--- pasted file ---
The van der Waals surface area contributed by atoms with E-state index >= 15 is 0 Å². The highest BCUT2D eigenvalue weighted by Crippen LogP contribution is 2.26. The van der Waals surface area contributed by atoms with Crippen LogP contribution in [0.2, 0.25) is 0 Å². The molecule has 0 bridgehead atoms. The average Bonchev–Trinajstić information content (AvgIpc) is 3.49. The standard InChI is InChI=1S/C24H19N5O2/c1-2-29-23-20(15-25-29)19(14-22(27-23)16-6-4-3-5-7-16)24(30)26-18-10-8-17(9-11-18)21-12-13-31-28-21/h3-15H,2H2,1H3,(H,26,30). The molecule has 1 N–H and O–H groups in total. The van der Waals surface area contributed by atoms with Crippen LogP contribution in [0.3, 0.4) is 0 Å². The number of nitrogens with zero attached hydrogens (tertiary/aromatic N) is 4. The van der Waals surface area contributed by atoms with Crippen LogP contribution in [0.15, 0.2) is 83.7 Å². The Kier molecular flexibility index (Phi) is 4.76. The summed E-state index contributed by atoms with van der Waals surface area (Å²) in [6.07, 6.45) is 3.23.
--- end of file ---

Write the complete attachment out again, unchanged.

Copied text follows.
The van der Waals surface area contributed by atoms with E-state index >= 15 is 0 Å². The highest BCUT2D eigenvalue weighted by Crippen LogP contribution is 2.26. The van der Waals surface area contributed by atoms with Crippen LogP contribution in [0.2, 0.25) is 0 Å². The molecule has 0 bridgehead atoms. The average Bonchev–Trinajstić information content (AvgIpc) is 3.49. The standard InChI is InChI=1S/C24H19N5O2/c1-2-29-23-20(15-25-29)19(14-22(27-23)16-6-4-3-5-7-16)24(30)26-18-10-8-17(9-11-18)21-12-13-31-28-21/h3-15H,2H2,1H3,(H,26,30). The molecule has 1 N–H and O–H groups in total. The van der Waals surface area contributed by atoms with Crippen LogP contribution in [0.3, 0.4) is 0 Å². The number of nitrogens with zero attached hydrogens (tertiary/aromatic N) is 4. The van der Waals surface area contributed by atoms with Crippen LogP contribution in [0.15, 0.2) is 83.7 Å². The Kier molecular flexibility index (Phi) is 4.76. The summed E-state index contributed by atoms with van der Waals surface area (Å²) in [6.07, 6.45) is 3.23.